Snap Debates: Using Evidence to Support Opinions*

It is no secret that I enjoy two things, debating and snapping**. Prior to an observation last year, I decided to merge there two loves together (after being inspired by this video about Stanford’s Reading Like a Historian). Oh, please take the time to watch the above video! Don’t worry, I’ll wait right here.

My class was discussing European Imperialism in the 19th and 20th centuries. We had spent time discussing the five main motivations behind imperialism – Religion (converting and ending the slave trade), Economic (desire for raw materials and new markets), Political (gaining power, win prestige for country), Exploratory (desire to explore the unknown, medical searches), and Ideological (belief in superiority of the white race, to “civilize” people in other parts of the world). The goals of the activity was review these concepts and use examples of imperialism as case studies.

Lesson Flow

  1. In their notebooks, students answered  – “Which is the most influential motive behind imperialism? Why? Defend your answer with examples.”
  2. Students moved to the group that corresponds to the motive you indicated.
  3. At least one person from each group explained why their motive was the most influential using Snap Debate Format A (see below).
  4. After the first round, if students beliefs changed they moved to their new group.
  5. Planning Time. Students took 3-5 minutes to plan for the second round using either Format A or B (see below).
  6. At least two people per group explain why their’s is the most influential (and why the others are not).
  7. Finale. At the end of the second round, an eyes-closed hands up determined the ultimate winner.
  8. Exit Slip. “Did your initial idea change or strengthen? How?” and “Besides you, who did you find the most influential? Why?”

Snap Debate Format A

  • *SNAP*
  • Brief overview/reason why your motive is most influential
  • Evidence/example to support reason given
  • Restatement of reason
  • *SNAP*

Snap Debate Format B

  • Reason why other motive is dependent on/less superior to yours
  • Evidence/Example to support reason given
  • Restatement of reason


While at first the snap debate structure felt forced, students eventually did well with their introductions and conclusions. (Yes, this was partially designed to reinforce the writing process.)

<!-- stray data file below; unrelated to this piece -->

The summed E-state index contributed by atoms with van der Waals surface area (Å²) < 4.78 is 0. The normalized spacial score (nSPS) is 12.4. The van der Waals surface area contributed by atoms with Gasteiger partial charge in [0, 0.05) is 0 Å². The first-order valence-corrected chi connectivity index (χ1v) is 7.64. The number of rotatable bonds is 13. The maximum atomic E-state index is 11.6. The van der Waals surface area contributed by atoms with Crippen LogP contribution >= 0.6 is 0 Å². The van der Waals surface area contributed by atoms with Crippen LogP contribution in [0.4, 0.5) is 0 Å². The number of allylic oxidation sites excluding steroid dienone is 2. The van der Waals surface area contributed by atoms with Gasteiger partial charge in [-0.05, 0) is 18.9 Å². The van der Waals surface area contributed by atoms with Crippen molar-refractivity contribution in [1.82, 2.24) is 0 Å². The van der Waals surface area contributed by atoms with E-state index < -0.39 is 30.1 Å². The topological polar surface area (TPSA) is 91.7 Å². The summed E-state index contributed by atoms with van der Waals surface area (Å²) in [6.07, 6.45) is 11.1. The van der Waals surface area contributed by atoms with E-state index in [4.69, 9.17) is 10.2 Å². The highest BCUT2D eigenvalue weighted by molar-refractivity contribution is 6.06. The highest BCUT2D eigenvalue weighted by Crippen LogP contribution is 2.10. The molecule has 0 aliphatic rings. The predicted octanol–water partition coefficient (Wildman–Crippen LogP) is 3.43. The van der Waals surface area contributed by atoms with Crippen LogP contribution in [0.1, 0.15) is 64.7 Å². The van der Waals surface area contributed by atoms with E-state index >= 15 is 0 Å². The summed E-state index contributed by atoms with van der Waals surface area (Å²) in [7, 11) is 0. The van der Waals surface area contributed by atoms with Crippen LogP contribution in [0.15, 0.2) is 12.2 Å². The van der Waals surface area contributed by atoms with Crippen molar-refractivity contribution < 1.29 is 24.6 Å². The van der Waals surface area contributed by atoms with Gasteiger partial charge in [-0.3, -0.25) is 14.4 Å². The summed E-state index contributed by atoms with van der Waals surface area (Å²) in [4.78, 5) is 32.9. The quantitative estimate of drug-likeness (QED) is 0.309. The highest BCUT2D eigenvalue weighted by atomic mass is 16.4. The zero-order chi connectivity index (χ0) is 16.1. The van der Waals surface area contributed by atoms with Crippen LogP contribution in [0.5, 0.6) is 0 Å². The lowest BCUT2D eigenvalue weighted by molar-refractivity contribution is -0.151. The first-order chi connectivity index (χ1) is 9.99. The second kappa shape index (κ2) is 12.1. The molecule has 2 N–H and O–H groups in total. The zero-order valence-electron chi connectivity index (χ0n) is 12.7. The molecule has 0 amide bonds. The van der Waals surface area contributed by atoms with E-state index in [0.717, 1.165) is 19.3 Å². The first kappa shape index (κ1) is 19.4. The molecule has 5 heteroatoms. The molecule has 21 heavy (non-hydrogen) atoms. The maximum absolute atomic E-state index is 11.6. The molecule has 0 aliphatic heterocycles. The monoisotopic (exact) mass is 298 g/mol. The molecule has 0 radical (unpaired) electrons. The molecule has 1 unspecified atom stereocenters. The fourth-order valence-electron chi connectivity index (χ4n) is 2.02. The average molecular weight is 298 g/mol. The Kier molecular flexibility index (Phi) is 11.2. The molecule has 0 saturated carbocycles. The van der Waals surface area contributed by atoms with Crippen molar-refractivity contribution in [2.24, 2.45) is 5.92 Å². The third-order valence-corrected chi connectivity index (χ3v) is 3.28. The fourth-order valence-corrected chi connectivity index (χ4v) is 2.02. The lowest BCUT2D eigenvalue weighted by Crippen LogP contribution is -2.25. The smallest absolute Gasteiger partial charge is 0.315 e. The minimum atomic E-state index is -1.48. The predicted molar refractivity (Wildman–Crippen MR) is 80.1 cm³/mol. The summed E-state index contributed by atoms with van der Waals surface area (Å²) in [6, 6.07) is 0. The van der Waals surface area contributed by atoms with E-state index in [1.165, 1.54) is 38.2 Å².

Overall, this lesson got students thinking and responding to each other. For the initial round, I did challenge a few students to argue from another point-of-view as I wanted all five motives to have representation (and one was under-represented). I was most impressed in general at the different groups collaboration during planning periods. Even as the economic group grew during the second round, the group organically split into two working units.

One of my classes ended up taking out packets of primary documents that I had provided them previously in the unit and used pieces of it as evidence. As this led to very strong arguments, in the future I will remind students to use everything at their disposal.

For those who were voted most influential, I gave them bonus points, wrote their names on my board, and tweeted out their excellence.

*I had originally posted this on my Tumblr account where I post less formally.
** Among others. I do enjoy quite a bit.

About Michael K. Milton

I teach students Social Studies at Burlington High School. When I became a teacher, I believed that students would frequently give me apples. This has not happened (not even a Red Delicious ~ a name which is a misnomer). However, my school has given me a MacBook Pro and an iPad in an effort to right this wrong (I assume). I'm very lucky to work in a 1:1 school.
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1 Response to Snap Debates: Using Evidence to Support Opinions*

  1. Pingback: Going Meta: Cataloguing My Past Two Years of Blogging | Michael K. Milton ~ @42ThinkDeep

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